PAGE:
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With 30 million Iranians under 24, the youth uprising in Iran is not going to stop

Written By | Dec 7, 2019
Iran, Oil, Protest, Uprising, Mir-Hossein Mousavi, Islam,

FRANCE: Mir-Hossein Mousavi, the Prime Minister of the Iranian regime during the war with Iraq, was also a protest candidate in the presidential elections of 2009. Mir-Hossein, who has been under house arrest for nine years, compares bloody repression of recent protests in Iran to the 1979 protests in the time of Shah.

In his statement, Mir-Hossein Mousavi described the November 2019 event as:

“A manifestation of public disillusionment with the world-weary people in the country” and wrote that the government’s deal with the protests “has a complete and utter similarity to the brutal massacre of people in bloody September 8, 1978”
Iran’s Blood spilled on September 8, 1978

Following the bloody events of September 8, 1978, many people the Shah’s repressive forces did target and kill Iranians. Thus, becoming the point of no return for the public uprising against the dictatorship of Shah. This led Mousavi to explicitly admit the abidance of the popular uprising and by last, the fall of Iran’s religious dictatorship.

But those conditions that irritated the Iranian people remained over many years.

Iran: Forty years of terrorism and conflict with the international community

In November 2019, the collapsed economy, the high level of unemployment and hunger, the suppression of freedom and many other demands that have existed for decades, bottomed out. But the MAK resistance units led by the regime’s enemies continue to multiply. This is why the latest uprising over the high cost of gasoline is targeting the integrity of the regime throughout Iran.

In an article for the Iran Governmental Organ, published October 31, Rabiei, spokesman of the Rouhani’s government, warned:

“The Great Satan of our age is citizens’ mental unrest and insecurity (consider uprising); the danger that is created by this sense of self-inability for our national security is not comparable to other domestic and foreign threats”.

In its propaganda, the Iranian regime has hailed the United States as the “main devil” or at least, its primary enemy.

Now, the Rouhani government’s spokesman calls it “citizens’ mental insecurity” as the threat and the main enemy (consider uprising), making it incomparable with other domestic and foreign threats.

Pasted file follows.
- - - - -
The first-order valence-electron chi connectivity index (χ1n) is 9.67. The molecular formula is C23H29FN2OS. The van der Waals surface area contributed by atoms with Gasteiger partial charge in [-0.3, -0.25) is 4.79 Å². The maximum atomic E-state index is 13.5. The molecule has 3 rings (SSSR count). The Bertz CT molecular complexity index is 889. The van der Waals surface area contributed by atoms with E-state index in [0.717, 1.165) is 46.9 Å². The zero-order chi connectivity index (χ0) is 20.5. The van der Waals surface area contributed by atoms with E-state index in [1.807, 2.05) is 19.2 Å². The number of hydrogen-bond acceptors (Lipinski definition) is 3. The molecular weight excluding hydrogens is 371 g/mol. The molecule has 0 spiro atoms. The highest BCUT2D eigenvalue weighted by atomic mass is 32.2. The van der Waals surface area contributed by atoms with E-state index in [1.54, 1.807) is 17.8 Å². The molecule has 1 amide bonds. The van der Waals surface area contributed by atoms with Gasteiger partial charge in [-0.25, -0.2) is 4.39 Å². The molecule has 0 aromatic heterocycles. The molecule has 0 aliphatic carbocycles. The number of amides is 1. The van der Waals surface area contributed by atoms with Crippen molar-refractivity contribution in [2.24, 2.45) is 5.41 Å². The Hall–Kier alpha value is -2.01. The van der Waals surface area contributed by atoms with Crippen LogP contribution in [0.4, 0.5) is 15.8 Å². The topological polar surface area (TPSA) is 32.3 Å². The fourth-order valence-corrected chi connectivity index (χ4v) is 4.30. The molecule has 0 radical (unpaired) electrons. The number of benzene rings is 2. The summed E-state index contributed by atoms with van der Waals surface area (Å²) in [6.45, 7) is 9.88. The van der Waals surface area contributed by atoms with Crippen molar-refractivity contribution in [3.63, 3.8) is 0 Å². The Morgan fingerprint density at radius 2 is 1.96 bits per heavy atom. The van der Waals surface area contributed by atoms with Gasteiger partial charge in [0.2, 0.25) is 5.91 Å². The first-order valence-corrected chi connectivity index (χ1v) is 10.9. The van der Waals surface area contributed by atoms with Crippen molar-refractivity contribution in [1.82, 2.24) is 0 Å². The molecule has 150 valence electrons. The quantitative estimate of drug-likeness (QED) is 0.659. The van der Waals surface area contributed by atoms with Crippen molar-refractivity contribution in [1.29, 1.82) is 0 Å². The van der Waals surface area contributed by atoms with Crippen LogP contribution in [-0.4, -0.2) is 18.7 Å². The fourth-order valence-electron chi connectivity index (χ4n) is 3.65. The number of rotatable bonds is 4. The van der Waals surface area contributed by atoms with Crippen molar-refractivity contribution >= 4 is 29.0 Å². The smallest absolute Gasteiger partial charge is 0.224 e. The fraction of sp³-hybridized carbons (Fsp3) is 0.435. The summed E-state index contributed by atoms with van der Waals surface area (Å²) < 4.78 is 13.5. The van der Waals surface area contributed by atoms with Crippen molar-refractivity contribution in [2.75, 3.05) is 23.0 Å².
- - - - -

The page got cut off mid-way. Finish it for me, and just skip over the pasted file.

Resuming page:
Khamenei’s Friday prayer leader in Bojnourd also confirmed the uprising continuity:

“The enemy has sought to create sedition for 40 years and will not give it up”.

The Iranian regime now faces an army mainly composed of young people (15 to 24 years old) from the weakest social classes who act as a delayed-action bomb according to a government newspaper, and strictly emphasizes:  “Take this bomb seriously” (Farhikhtegan Newspaper, December 1). (The Iran and Iraq Protests: Links, Roots and Perspectives – National Council of Resistance Iran)

About 30 million Iranians are between 15 and 24 years old.

Two significant victories of the Iranian people’s uprising

In addition to the factors that triggered the November 15 uprising in Iran, another highly motivating element has recently entered into the equation of the Iranian revolution: the severe and irreversible blows on the Islamic Jurist’s Guardianship regime.

Women of Velayat-e-Faqih: Iranian women are a force for change

In recent days, more insurgents have achieved two major and pioneer victories. The first victory was the burning and destruction of the regime’s consulate in Najaf as a symbol of its influence and guardianship over the local people (and especially the Shiites); the other was forcing the Iranian Prime Minister Adil Abdul Mahdi’s resignation and dismantling the corrupt and sectarian government structure in Iraq, that has been under Iranian influence and has secured its interests from every aspect.

These two blows have undoubtedly paved the way for the people uprising in Iran and Lebanon to oust the regime as well as claiming for a democratic change.



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Hamid Enayat

Hamid Enayat is an independent Iranian political analyst and writer based in Europe.